Another slide in Meeker’s presentation compared the number of people who “like” brands on Facebook with the number of viewers for popular television programs — and the CPMs associated with those TV shows. Zynga’s Texas Hold’em Poker leads the likes on Facebook with 27.2 million, which is roughly equivalent to the number of American Idol viewers. Whereas display ads on Facebook cost a mere $0.55 per thousand impressions, American Idol charges $30. We profiled Zynga founder Mark Pincus here on the Minitrends blog last month, where he talked about the importance of good eating habits.
Some of the other trends mentioned in the book, MINITRENDS, which also caught Mary Meeker’s eye, include the growth of virtual worlds. Meeker favorably compared the Japanese social networking site, Tencent (637 million active users), with Facebook (620 million annual visitors). The difference? Tencent is a virtual world using avatars. The shocking stat that caught my attention: over $1.4 billion in virtual goods have been sold on Tencent! Those are real yen shelled out for virtual merchandise such as outfits for avatars.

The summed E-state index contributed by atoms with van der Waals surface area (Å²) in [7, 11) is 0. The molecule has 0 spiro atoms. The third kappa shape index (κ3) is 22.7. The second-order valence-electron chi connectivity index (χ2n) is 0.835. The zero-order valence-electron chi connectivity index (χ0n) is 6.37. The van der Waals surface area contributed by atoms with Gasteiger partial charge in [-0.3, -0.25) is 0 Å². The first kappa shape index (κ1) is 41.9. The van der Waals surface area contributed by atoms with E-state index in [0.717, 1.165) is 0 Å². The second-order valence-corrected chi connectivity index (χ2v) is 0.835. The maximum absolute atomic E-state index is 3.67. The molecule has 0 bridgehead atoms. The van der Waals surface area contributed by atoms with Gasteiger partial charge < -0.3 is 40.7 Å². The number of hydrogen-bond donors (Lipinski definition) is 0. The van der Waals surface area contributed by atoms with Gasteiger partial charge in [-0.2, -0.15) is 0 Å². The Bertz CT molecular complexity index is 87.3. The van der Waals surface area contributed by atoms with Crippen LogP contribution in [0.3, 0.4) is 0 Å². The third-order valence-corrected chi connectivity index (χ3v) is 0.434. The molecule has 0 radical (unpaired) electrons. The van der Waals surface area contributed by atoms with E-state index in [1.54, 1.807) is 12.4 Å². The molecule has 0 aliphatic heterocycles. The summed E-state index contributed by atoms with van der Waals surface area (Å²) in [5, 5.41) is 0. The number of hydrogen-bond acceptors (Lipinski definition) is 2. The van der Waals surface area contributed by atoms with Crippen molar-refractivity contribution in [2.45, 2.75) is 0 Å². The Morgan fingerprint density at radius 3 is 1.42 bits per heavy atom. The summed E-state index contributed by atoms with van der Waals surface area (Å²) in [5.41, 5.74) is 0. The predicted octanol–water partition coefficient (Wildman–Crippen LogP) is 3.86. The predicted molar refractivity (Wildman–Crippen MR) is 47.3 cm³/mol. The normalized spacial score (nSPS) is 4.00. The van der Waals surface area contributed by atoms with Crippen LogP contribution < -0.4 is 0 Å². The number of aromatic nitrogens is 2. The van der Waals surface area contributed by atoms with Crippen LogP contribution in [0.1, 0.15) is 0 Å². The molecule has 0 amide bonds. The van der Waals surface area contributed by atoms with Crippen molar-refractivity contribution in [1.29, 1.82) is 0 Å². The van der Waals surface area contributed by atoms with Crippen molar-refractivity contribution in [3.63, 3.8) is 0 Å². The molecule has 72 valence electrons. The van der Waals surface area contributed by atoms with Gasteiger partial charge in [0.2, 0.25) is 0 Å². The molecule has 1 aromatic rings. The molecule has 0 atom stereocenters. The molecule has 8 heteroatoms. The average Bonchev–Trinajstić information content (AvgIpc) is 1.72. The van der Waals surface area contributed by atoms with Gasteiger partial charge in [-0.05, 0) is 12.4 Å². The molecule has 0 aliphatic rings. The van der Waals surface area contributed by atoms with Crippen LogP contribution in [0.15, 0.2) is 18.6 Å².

Another shocking stat: Seven of the top 15 Internet companies by market capitalization in 2004 are not in the top 15 today. Punishment is swift for those who do not stay on the edge of innovation. Case in point: Nokia and RIM held 70% of the smartphone market as recently as 2008. Today, that market share has dropped to 52% while Google (Android) and Apple (iPhone) have gone from nothing to gobbling up 42% of the market.
News Editor, Minitrends Blog
Source: “The Unprecedented Rise of Apple iOS and Other Internet Trends,” Mashable, 11/16/10
Source: “Mary Meeker On Ten Questions Internet Execs Should Ask And Answer,” TechCrunch, 11/16/10
Image from Morgan Stanley, used under Fair Use: Commentary.
October 20, 2010
Last week, I used the online advertising market to illustrate the difference between megatrends and Minitrends. Google has prospered tremendously from the mega-shift in advertising away from print and broadcast media. In doing so, Google has pioneered many Minitrends, including inserting fresh ads into old content.